Houston has a big role to play in the energy transition, says Eric Rubenstein, a climatetech investor, on last week's episode of the Houston Innovators Podcast.

"Houston's role (within the energy transition) is multifaceted," he explains. "We have a talent pool here that fits pretty well in climate tech, alternative materials, and other spaces. ...We have a customer base here that is going to adopt these new technologies."

Rubenstein founded New Climate Ventures to fund startups within the sustainability and climate tech space — which includes technologies that address circular economy, sustainably made materials, clean energy, and more. Click here to read more and stream the episode.

Susan Davenport, chief economic development officer for the Greater Houston Partnership

The Greater Houston Partnership's Susan Davenport shares details on Houston House at SXSW. Photo via houston.org

Last year, the Greater Houston Partnership created virtual content to shine a spotlight on Houston tech and innovation at SXSW. This year, the GHP is taking that same initiative in-person and in Austin. Susan Davenport, chief economic development officer at GHP, shared in a Q&A what people can expect fro Houston House at SXSW.

"Anyone who is interested in technology, commercial aerospace, life sciences, and how DEI traverses with these industries will find value in our rockstar lineup of industry leaders, investors, and startup founders," she says. "We hope to see young professionals, entrepreneurs, investors, and executives."

The activation runs Sunday, March 13, and Monday, March 14. Click here to read more.

Zimri T. Hinshaw, CEO of Bucha Bio

Bucha Bio has arrived to make an impact on the city of Houston. Image via LinkedIn

A sustainable fashion company has relocated to Houston. Bucha Bio, founded in 2019, creates in textiles and composite materials made from bacterial nanocellulose, a much more sustainable materials production, that can be used instead of animal leather, polyurethane, latex, vinyl, epoxy, and more. The company announced in a press release today that it's moving from New York City and opening a next-gen materials headquarters at the East End Maker Hub. Bucha Bio has also been accepted as a member company at Greentown Labs.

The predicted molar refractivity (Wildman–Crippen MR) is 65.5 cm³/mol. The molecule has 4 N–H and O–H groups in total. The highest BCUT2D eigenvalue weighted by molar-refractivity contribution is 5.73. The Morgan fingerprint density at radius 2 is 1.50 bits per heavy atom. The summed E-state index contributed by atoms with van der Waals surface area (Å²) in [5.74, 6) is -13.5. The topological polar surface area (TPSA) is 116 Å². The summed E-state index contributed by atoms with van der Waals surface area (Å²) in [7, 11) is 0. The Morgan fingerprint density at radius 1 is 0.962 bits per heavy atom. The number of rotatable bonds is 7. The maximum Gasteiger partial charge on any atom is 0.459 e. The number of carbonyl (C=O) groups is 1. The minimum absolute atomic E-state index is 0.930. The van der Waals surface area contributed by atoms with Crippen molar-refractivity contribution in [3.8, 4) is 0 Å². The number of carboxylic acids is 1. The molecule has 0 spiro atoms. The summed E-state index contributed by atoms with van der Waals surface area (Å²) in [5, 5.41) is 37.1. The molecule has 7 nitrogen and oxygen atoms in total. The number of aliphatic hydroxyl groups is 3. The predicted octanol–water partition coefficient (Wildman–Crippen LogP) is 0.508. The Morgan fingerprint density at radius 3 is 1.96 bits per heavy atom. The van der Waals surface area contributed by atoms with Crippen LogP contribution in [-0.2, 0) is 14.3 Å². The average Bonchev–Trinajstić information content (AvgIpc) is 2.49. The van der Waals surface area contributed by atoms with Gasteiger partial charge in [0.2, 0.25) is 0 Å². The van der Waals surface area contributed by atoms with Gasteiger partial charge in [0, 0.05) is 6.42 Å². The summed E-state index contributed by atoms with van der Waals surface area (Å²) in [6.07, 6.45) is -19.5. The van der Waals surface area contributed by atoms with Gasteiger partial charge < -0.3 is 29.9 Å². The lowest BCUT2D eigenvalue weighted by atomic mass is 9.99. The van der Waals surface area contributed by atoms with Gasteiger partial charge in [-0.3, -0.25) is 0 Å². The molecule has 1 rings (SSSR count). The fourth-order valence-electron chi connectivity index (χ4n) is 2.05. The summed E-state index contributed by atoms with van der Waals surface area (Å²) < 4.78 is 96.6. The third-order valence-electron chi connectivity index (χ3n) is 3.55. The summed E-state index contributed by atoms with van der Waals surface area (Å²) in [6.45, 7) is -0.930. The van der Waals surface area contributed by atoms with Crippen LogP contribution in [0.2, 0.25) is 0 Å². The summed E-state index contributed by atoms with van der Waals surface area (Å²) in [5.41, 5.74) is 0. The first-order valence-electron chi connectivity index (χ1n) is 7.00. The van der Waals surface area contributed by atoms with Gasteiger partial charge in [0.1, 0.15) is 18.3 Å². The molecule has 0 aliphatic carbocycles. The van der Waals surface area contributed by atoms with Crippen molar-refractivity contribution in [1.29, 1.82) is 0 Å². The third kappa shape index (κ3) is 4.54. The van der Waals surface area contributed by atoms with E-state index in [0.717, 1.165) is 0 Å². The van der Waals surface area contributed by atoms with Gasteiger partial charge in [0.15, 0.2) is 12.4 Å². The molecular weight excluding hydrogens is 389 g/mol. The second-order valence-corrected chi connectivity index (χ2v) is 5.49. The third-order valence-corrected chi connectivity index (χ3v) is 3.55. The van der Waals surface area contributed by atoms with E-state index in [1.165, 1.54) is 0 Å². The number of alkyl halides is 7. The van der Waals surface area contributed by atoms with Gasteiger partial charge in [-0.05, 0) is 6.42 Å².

According to the release, over 20 locations were considered, and Houston stood out for its hiring potential, local universities, Texas's business-friendly regulation, and more.

“We’ve signed on senior scientists and their experiences from the oil and plastic industry are perfectly suited to biomaterials,” says Zimri T. Hinshaw, CEO of Bucha Bio, in the release. Click here to read more.

Bucha Bio has arrived to make an impact on the city of Houston. Image courtesy of Bucha Bio

Sustainable biomaterials startup expands to Houston

new to hou

A New York-founded biomaterials company has announced the opening of operations in Houston after research found the region's workforce “perfectly suited to biomaterials.”

Bucha Bio, founded in 2019, creates in textiles and composite materials made from bacterial nanocellulose, a much more sustainable materials production, that can be used instead of animal leather, polyurethane, latex, vinyl, epoxy, and more. The company announced in a press release today that it's moving from New York City and opening a next-gen materials headquarters at the East End Maker Hub. Bucha Bio has also been accepted as a member company at Greentown Labs.

According to the release, over 20 locations were considered, and Houston stood out for its hiring potential, local universities, Texas's business-friendly regulation, and more.

“We’ve signed on senior scientists and their experiences from the oil and plastic industry are perfectly suited to biomaterials,” says Zimri T. Hinshaw, CEO of Bucha Bio, in the release.

One of these new local hires was Alex Kalin, who joined the company as senior materials scientist from Halliburton.

“It’s a great time to be involved in developing sustainable materials technologies," Kalin says in the release. "Having the opportunity to make a positive impact on the environment was a key factor for me joining Bucha Bio.”

Houston's chemical plant carbon footprint includes 56 gigatons tons of carbon that will be produced from now until 2050 — this number could be shrunk with sustainable alternatives like the one Bucha Bio provides. This potential has been recognized by Greentown Labs.